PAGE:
Cruise ship's black box reveals confused orders

Disgraced skipper of stricken liner may face manslaughter charges


The black box onboard the Costa Concordia, the cruise ship which sank claiming 32 lives, recorded the captain and first officer shouting conflicting "turn to port" and "turn to starboard" instructions to the helmsman moments before the collision, a closed hearing heard yesterday.

The recording also apparently captured captain Francesco Schettino, 51, saying "Let's go and do a salute [to Giglio]" in his native Neapolitan dialect. Moments after giving the initial order "hard to port", Mr Schettino changed his mind and ordered: "Hard to starboard. Close the watertight doors in the engine room," the session reportedly heard.

After the liner hit rocks just yards off the Italian island of Giglio, an impact which tore a 50m hole in the hull, the black box recorded the captain asking: "So are we really going down? I don't understand."

The hearing in the Tuscan port of Grosseto will decide whether Mr Schettino is indicted on charges of abandoning ship before his passengers, and of multiple manslaughter. Five crew members, including the vessel's second in command, Ciro Ambrosio, may also be indicted after the hearing, which is due to last up to six days. So many people are expected to attend, including 1,000 survivors and 120 lawyers, that the hearing is in a theatre.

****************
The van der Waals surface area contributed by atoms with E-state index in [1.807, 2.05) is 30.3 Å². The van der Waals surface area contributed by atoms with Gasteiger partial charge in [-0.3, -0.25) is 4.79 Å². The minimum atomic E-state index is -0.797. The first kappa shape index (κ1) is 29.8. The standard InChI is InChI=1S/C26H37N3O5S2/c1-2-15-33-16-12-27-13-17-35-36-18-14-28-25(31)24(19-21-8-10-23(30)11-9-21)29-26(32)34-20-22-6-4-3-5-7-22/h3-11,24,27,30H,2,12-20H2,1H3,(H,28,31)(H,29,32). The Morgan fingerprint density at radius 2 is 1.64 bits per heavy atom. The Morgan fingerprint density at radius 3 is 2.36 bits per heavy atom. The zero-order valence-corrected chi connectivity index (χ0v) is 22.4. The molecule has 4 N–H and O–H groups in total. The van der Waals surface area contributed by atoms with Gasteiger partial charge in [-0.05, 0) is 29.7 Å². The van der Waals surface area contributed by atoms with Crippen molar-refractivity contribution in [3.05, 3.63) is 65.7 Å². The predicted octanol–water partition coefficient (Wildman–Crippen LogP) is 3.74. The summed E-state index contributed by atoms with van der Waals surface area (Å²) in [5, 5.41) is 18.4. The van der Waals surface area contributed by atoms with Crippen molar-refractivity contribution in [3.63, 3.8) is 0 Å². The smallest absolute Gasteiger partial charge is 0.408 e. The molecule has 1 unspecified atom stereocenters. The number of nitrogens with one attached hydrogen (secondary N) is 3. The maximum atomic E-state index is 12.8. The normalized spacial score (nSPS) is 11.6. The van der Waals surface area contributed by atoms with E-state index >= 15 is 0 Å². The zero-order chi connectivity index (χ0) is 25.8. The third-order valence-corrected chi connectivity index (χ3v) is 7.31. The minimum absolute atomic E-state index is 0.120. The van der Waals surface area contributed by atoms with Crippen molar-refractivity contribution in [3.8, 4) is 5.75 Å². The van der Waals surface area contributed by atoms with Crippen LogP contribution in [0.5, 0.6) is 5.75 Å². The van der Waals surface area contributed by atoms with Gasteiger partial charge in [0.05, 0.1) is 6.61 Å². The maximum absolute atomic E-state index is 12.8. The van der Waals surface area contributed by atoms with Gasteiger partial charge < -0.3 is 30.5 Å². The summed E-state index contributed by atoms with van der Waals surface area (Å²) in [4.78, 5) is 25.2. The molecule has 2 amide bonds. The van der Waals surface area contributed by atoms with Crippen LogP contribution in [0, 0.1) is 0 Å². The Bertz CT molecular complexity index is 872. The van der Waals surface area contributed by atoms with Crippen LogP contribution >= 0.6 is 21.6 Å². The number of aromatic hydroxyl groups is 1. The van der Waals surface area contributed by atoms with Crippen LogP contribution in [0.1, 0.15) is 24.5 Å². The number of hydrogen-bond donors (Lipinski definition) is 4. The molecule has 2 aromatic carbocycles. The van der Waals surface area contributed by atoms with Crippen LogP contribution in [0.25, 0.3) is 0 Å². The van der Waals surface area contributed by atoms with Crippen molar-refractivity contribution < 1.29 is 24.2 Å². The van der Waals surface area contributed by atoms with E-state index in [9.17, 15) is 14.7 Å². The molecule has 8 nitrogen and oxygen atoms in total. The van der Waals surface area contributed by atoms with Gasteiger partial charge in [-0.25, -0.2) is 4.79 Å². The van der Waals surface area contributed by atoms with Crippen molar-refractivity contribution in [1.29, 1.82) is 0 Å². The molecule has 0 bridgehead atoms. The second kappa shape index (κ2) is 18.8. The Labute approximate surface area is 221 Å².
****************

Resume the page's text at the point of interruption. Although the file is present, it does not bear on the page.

Mr Schettino met survivors face to face yesterday and even shook hands with one passenger who escaped the cruise ship on the night of 13 January.

"Yes, we have to find out the truth," Mr Schettino was heard telling Concordia passenger Luciano Castro. After shaking the disgraced captain's hand, Mr Castro concurred: "We hope that the truth is established."

Despite being captain of the ship, Mr Schettino was quickly off the vessel before hundreds of his passengers. He has told investigators that he tripped into a lifeboat.

Marine experts, including a senior lifeguard officer, have already said that a crowd-pleasing but risky manoeuvre in which the ship was sailed too close to shore caused the fatal collision.

They also said delays in evacuating the liner, which had more than 4,000 passengers and crew aboard, were responsible for most of the fatalities. However, Mr Schettino has insisted that his skill in bringing the sinking ship closer to shore saved lives.

Others were in a less forgiving mood than Mr Castro. "We're lucky we're not dead," said Ernesto Carusotti, another passenger. "Schettino has to take his share of the blame."

British couple Charanjit Phander, 52, and his wife, Mohan, 48, said they wanted an explanation for the confusion after the collision. Mr Phander said: "No one really knew what was happening. There seemed to be a long wait from the initial problems to finally being told to get life jackets on."

Investigators have also questioned the standard of Costa Cruises' emergency procedures, and three senior company officials, including marine operations director Roberto Ferrarini, may also stand trial after the evidence accumulated so far is presented this week to the preliminary investigations judge, Valeria Montesarchio.

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